Fed leaves key US interest rate unchanged amid fewer near-term risks

The US Federal Reserve left its benchmark interest rate unchanged Wednesday after a two-day meeting in Washington as it noted near-term risks to the US economy had diminished.

The central bank pointed to a strengthening labour market and moderate economic growth, while inflation continues to remain below the Fed's target of 2 per cent.

US employers added 287,000 jobs in June, reflecting a rebound from disappointing May figures that were the lowest since 2010 and had contributed to the Federal Reserve's decision last month not to increase rates.

The Fed calibrates monetary policy toward the dual goals of maximum employment and price stability.

The benchmark rate was hiked in December after seven years at an unprecedented near-zero range and the central bank did not indicate when it would consider a rate hike.

"The committee expects that economic conditions wil evolve in a manner that will warrant only gradual increases in the federal funds rate," it said in a statement, noting the rate was "likely to remain, for some time, below levels that are expected to prevail in the longer run."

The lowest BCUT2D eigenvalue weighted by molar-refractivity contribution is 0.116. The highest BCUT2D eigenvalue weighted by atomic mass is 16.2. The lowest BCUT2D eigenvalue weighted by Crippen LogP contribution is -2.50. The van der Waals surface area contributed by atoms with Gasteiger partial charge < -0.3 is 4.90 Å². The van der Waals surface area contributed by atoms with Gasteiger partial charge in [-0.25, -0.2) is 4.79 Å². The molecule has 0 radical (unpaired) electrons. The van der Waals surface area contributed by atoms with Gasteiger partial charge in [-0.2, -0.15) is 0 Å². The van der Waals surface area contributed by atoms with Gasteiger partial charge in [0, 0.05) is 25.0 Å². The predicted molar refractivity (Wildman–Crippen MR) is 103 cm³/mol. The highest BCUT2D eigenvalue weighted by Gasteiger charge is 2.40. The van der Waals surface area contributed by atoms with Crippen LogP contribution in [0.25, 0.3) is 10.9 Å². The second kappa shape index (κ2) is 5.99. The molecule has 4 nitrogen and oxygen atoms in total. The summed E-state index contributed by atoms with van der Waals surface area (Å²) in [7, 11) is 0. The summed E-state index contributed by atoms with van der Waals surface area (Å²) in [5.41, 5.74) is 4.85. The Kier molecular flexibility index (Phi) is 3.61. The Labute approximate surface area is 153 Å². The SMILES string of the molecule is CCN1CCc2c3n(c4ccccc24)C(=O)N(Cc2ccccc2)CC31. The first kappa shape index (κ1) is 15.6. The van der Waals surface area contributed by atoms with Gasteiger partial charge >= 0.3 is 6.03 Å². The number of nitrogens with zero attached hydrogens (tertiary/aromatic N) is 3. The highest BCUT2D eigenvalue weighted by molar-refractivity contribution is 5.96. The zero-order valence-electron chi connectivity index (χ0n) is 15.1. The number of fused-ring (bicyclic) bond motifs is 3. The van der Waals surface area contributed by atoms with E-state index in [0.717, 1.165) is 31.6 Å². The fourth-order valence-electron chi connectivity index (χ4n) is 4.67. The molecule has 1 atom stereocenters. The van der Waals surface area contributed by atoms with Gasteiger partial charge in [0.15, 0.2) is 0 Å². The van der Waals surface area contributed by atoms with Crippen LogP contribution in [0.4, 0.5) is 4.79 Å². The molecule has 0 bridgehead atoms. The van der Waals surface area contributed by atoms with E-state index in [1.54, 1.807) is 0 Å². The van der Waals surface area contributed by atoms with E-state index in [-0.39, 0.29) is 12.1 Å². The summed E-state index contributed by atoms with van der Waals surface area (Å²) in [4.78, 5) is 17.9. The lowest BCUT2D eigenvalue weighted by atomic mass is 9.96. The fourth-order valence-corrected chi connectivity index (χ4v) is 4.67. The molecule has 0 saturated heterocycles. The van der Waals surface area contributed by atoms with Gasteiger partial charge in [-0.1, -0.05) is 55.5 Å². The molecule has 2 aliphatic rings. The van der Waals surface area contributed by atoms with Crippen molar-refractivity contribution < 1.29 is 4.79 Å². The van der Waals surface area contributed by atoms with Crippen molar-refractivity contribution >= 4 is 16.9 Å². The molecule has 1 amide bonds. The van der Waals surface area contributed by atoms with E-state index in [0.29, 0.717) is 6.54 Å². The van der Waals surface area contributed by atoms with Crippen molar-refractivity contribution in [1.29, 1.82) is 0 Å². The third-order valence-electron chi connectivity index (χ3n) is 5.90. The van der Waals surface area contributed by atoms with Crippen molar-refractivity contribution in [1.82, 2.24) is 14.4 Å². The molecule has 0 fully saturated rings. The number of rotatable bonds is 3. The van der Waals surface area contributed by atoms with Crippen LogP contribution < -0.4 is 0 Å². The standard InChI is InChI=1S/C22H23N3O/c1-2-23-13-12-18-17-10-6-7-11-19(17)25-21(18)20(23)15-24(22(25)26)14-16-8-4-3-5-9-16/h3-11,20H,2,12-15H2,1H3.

Last month, Chairwoman Janet Yellen said the Fed would proceed cautiously and most members of the Federal Reserve board said they expect the benchmark interest rate to remain below 1 per cent by the end of the year.

Since raising its key rate to a target around 0.375 per cent, the Fed has pared back its expectations for when monetary policy will return to normal levels.

The Fed said it "expects that economic conditions will evolve in a manner that will warrant only gradual increases in the federal funds rate."

The Fed decision comes amid ongoing uncertainty about the global economy in the wake of a British vote to leave the European Union, and the US central bank said it was monitoring international developments among other considerations moving forward.

The pace of interest rate increases would depend upon current economic conditions and could be accelerated if growth or inflation increases more quickly.

Last update: Wed, 27/07/2016 - 21:34

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